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Supernova 1987A. Taken by Hubble Space Telescope in 1995. The glowing debris of the explosion is at the center of the inner ring. The outer rings were already there at the time of the explosion, but they're visible as they reflect the light from the supernova. (Credit: George Sonneborn (Goddard Space Flight Center), Jason Pun (NOAO), the STIS Instrument Definition Team, & NASA/ESA) Mona Evans, "Galactic Winter Games" http://www.bellaonline.com/articles/art182620.asp Call Supernova, Goddard Spaces, Outer Rings, Astronom Spots, Inner Rings, Bright Spots, Exploding Stars, Doom Stars, Rings Surroundings
At 12 million light-years away, a new supernova that suddenly appeared in a nearby galaxy this week is the closest star explosion to be spotted from Earth in at least 20 years, so it's no surprise that it has captured the attention of stargazers.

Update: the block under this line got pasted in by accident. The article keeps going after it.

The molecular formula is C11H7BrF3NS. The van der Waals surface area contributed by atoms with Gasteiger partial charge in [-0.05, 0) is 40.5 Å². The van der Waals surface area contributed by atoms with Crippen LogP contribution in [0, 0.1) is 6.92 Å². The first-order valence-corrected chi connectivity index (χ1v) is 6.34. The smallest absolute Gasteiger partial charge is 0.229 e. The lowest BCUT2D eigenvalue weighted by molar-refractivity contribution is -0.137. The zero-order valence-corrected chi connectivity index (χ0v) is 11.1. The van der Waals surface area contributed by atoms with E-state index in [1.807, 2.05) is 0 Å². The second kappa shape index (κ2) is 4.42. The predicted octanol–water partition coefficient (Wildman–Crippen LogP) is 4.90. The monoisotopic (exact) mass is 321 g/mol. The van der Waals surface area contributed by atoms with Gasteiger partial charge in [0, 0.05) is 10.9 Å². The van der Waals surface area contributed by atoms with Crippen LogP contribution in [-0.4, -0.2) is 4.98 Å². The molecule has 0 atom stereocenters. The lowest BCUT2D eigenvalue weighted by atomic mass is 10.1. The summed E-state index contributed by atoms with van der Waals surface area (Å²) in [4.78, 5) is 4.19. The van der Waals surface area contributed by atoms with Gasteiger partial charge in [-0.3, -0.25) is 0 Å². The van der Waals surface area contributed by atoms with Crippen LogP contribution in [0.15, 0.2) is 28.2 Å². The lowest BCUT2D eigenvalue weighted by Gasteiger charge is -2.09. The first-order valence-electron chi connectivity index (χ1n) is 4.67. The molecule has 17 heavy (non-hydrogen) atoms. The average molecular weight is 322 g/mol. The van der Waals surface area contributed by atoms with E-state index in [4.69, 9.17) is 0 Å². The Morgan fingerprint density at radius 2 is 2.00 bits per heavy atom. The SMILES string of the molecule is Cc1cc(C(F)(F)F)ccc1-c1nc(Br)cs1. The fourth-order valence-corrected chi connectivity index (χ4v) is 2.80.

This highly distorted supernova remnant may contain the most recent black hole formed in the Milky Way galaxy. The composite image combines x-rays from Chandra (blue and green), radio data from the Very Large Array (pink), and infrared data from the Palomar Observatory (yellow).
Chandra Celebrates the Int Yr of Light. An expanding shell of debris, SNR 0519-69.0, is left behind after a massive star ex-ploded in the LMC. Multimillion degree gas is seen in X-rays from Chandra, in blue. The outer edge of the explosion (red) & stars are seen in visible light from Hubble